- Make sure the Expert’s Report you provided includes the details as per the Court Rules. If you proceed further, you must provide the report’s copy to the opposing party in the dispute. At the same time, you will also receive the Expert Report from the opposing side.
- Offer unbiased, truthful, and accurate viewpoints, whether or not they support your cause.
- Respect and comply with any Court or tribunal Orders and the specific process regulations applicable.
- The court will reject the testimony of an expert who is or seems biased because the court expects you to be impartial and independent.
- As an expert, you owe the court a supreme obligation. Even though you are still liable to pay the expert’s fees, this responsibility outweighs any duty owed to you.
As an expert witness, you will not do the following:
- Look for evidence, offer a strategy for the case, or act as an advocate. It is primarily the responsibility of a legal representative to present the case.
- Provide any sort of advice.
- Give any insight outside of your area of expertise.
- Engage in negotiation.
- Accept any appointment that comes with conditions, depending on how the case turns out. Some examples include conditional fees and success fee arrangements (any form of payment linked to the case results). If an expert witness accepts any conditional terms, they cannot be seen as independent.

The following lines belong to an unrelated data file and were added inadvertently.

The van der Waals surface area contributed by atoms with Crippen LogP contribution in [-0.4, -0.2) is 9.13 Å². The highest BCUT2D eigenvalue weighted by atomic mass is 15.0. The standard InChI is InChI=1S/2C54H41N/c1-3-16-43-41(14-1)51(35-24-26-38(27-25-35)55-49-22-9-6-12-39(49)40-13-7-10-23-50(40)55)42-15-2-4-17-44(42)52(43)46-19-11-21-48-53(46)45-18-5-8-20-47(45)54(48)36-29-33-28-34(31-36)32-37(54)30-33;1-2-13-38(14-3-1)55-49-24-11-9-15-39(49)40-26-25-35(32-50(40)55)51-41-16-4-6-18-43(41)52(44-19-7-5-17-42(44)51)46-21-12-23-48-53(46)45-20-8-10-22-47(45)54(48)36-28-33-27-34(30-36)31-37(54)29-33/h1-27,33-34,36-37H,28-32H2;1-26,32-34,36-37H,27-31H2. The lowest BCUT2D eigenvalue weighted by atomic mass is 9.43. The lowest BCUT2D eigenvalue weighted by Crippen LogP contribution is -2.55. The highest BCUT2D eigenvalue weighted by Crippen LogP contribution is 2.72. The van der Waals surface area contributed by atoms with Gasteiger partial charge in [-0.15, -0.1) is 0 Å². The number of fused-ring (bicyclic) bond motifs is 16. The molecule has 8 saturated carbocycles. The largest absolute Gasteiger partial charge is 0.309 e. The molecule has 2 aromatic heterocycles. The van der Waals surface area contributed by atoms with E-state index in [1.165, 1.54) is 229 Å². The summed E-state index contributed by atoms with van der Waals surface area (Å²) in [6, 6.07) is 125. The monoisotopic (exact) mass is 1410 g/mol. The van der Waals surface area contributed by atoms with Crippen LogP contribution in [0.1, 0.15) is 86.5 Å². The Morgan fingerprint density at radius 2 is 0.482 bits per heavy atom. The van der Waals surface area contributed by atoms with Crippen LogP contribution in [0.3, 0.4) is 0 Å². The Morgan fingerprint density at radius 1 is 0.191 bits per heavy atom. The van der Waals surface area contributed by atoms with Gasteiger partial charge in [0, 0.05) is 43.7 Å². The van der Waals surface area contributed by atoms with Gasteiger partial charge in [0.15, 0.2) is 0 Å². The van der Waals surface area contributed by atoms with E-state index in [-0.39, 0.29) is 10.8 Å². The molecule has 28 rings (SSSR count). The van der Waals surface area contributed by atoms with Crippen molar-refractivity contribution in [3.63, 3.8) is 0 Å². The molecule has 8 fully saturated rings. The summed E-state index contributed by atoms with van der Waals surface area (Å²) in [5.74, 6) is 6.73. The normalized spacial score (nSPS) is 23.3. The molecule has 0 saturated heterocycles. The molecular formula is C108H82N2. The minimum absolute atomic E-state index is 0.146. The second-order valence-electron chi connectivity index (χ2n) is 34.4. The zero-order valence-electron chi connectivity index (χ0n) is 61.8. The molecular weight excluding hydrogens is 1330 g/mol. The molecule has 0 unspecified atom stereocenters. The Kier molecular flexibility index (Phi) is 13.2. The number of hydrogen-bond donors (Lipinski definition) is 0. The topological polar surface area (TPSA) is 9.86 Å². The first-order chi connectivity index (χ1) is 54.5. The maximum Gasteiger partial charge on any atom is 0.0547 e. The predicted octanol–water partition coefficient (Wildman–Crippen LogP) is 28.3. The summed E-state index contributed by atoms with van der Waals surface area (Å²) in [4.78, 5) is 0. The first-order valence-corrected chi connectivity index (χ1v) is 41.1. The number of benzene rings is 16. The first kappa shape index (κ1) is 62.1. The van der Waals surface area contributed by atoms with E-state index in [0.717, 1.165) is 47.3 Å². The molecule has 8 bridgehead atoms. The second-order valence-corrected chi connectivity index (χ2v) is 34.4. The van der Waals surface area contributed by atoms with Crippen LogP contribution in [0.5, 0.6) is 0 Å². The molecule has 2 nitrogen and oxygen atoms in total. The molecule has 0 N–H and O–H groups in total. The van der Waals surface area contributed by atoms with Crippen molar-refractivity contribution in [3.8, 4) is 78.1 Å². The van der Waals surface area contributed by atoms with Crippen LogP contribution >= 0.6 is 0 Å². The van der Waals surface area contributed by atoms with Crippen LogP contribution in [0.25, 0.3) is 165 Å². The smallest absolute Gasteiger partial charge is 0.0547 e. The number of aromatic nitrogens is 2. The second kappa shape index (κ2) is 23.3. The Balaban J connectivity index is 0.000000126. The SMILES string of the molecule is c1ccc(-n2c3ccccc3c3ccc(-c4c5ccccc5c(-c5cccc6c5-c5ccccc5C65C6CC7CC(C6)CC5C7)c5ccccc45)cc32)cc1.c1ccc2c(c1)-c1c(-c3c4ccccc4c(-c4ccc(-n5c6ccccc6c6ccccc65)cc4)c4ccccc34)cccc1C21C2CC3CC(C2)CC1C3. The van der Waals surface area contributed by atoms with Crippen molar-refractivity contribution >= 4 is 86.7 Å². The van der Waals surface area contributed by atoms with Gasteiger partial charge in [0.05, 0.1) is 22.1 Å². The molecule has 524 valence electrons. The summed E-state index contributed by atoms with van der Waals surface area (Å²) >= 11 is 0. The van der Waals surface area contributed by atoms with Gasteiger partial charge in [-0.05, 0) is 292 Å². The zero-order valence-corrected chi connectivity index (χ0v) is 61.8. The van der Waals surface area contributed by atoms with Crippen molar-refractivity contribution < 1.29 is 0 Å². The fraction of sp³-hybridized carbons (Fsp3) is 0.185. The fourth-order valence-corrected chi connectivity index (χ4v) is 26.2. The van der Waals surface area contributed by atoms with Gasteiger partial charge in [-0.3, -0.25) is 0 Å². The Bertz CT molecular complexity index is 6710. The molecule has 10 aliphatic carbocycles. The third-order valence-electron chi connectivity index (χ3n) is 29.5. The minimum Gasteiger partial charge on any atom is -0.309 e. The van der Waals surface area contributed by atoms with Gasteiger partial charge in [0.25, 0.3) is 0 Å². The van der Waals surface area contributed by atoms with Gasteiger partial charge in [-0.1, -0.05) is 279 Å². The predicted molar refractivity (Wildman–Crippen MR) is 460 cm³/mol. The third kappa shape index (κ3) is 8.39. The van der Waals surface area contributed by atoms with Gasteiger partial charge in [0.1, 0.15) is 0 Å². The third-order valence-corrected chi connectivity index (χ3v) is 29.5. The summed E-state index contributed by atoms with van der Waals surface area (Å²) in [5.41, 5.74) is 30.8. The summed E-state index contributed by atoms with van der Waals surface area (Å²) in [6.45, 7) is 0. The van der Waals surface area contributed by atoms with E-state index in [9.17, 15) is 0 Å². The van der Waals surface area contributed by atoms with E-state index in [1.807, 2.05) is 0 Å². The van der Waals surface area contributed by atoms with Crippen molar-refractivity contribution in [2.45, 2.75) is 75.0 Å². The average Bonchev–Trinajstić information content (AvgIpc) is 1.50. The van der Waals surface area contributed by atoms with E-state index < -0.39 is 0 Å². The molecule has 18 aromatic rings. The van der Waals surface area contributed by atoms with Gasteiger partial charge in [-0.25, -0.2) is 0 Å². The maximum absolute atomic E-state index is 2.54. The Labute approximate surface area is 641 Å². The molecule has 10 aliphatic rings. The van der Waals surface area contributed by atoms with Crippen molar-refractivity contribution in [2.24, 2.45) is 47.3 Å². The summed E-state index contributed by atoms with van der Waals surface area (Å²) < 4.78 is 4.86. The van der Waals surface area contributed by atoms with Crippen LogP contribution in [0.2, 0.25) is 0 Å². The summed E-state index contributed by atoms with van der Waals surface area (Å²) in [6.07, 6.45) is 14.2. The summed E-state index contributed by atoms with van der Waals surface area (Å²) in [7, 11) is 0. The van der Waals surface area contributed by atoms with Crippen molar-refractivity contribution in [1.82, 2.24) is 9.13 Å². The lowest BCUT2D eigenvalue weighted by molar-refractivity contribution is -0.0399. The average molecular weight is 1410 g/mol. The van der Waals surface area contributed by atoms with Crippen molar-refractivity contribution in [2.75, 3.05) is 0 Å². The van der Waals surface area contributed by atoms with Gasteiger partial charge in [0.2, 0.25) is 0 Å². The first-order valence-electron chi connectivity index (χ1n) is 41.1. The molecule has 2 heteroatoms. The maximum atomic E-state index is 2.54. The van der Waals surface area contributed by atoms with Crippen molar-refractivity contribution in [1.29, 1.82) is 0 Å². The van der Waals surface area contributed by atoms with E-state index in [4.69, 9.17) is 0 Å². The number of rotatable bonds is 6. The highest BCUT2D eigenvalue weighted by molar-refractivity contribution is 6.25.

- Accept any type of appointment, even if they present a conflict of interest (unless resolvable by disclosure).
Types of Expert Witnesses
Professional experts looking for expert witness job positions can choose from three types of job opportunities. The kind of job opening you choose will decide your remuneration, work hours, and primary duties.
1. Party-Appointed Expert Witnesses
As the name suggests, one of the two disputing parties hires these expert witnesses. However, according to the law, the expert does not have any obligation toward a party, even in this case.
He will provide a factual explanation based on his education to make it easier for the court to derive a proper judgment. Usually, parties hire an expert witness to establish their stance in court.
2. Single-Joint Expert Witnesses
In this case, both parties involved in the dispute hire an expert witness. The expert’s job is to provide an impartial factual response to settle the dispute.
As with party-appointed expert witnesses, these employees do not need to report to their employers but rather to the court itself. They have to come up with an impartial statement that helps the court reach a legit conclusion.
3. Background Expert Adviser
A background expert adviser does not have to testify in court or create a comprehensive factual report regarding the case. Either of the two parties hires such advisers.